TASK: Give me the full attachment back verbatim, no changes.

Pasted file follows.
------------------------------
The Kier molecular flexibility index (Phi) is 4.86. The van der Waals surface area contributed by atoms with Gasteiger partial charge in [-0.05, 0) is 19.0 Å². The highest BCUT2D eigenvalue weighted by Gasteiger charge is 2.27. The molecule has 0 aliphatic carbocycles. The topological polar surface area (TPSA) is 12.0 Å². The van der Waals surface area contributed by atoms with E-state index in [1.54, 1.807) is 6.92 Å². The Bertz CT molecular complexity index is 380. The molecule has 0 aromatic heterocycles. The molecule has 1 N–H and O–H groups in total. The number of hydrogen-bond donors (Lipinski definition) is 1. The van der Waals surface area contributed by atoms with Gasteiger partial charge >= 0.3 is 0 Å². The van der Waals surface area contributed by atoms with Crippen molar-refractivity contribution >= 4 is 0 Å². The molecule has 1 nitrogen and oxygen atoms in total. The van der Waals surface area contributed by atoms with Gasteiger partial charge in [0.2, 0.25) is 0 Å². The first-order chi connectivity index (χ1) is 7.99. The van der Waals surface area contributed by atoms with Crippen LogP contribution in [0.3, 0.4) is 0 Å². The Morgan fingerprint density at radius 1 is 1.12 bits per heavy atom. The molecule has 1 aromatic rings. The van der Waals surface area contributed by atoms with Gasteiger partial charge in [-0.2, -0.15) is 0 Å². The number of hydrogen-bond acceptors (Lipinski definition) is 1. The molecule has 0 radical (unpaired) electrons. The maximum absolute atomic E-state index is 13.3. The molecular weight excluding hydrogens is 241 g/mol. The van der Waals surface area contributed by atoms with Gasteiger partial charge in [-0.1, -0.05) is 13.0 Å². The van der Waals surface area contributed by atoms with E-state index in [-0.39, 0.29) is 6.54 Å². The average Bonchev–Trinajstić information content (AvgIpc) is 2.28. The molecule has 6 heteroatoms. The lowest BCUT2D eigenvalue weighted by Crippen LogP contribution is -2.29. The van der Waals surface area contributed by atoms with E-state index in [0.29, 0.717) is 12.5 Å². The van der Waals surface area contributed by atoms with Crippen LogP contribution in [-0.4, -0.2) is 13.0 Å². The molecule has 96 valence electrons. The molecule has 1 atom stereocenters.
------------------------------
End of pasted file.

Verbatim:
The Kier molecular flexibility index (Phi) is 4.86. The van der Waals surface area contributed by atoms with Gasteiger partial charge in [-0.05, 0) is 19.0 Å². The highest BCUT2D eigenvalue weighted by Gasteiger charge is 2.27. The molecule has 0 aliphatic carbocycles. The topological polar surface area (TPSA) is 12.0 Å². The van der Waals surface area contributed by atoms with E-state index in [1.54, 1.807) is 6.92 Å². The Bertz CT molecular complexity index is 380. The molecule has 0 aromatic heterocycles. The molecule has 1 N–H and O–H groups in total. The number of hydrogen-bond donors (Lipinski definition) is 1. The van der Waals surface area contributed by atoms with Gasteiger partial charge >= 0.3 is 0 Å². The van der Waals surface area contributed by atoms with Crippen molar-refractivity contribution >= 4 is 0 Å². The molecule has 1 nitrogen and oxygen atoms in total. The van der Waals surface area contributed by atoms with Gasteiger partial charge in [0.2, 0.25) is 0 Å². The first-order chi connectivity index (χ1) is 7.99. The van der Waals surface area contributed by atoms with Crippen LogP contribution in [0.3, 0.4) is 0 Å². The Morgan fingerprint density at radius 1 is 1.12 bits per heavy atom. The molecule has 1 aromatic rings. The van der Waals surface area contributed by atoms with Gasteiger partial charge in [-0.2, -0.15) is 0 Å². The number of hydrogen-bond acceptors (Lipinski definition) is 1. The molecule has 0 radical (unpaired) electrons. The maximum absolute atomic E-state index is 13.3. The molecular weight excluding hydrogens is 241 g/mol. The van der Waals surface area contributed by atoms with Gasteiger partial charge in [-0.1, -0.05) is 13.0 Å². The van der Waals surface area contributed by atoms with E-state index in [-0.39, 0.29) is 6.54 Å². The average Bonchev–Trinajstić information content (AvgIpc) is 2.28. The molecule has 6 heteroatoms. The lowest BCUT2D eigenvalue weighted by Crippen LogP contribution is -2.29. The van der Waals surface area contributed by atoms with E-state index in [0.29, 0.717) is 12.5 Å². The van der Waals surface area contributed by atoms with Crippen LogP contribution in [-0.4, -0.2) is 13.0 Å². The molecule has 96 valence electrons. The molecule has 1 atom stereocenters.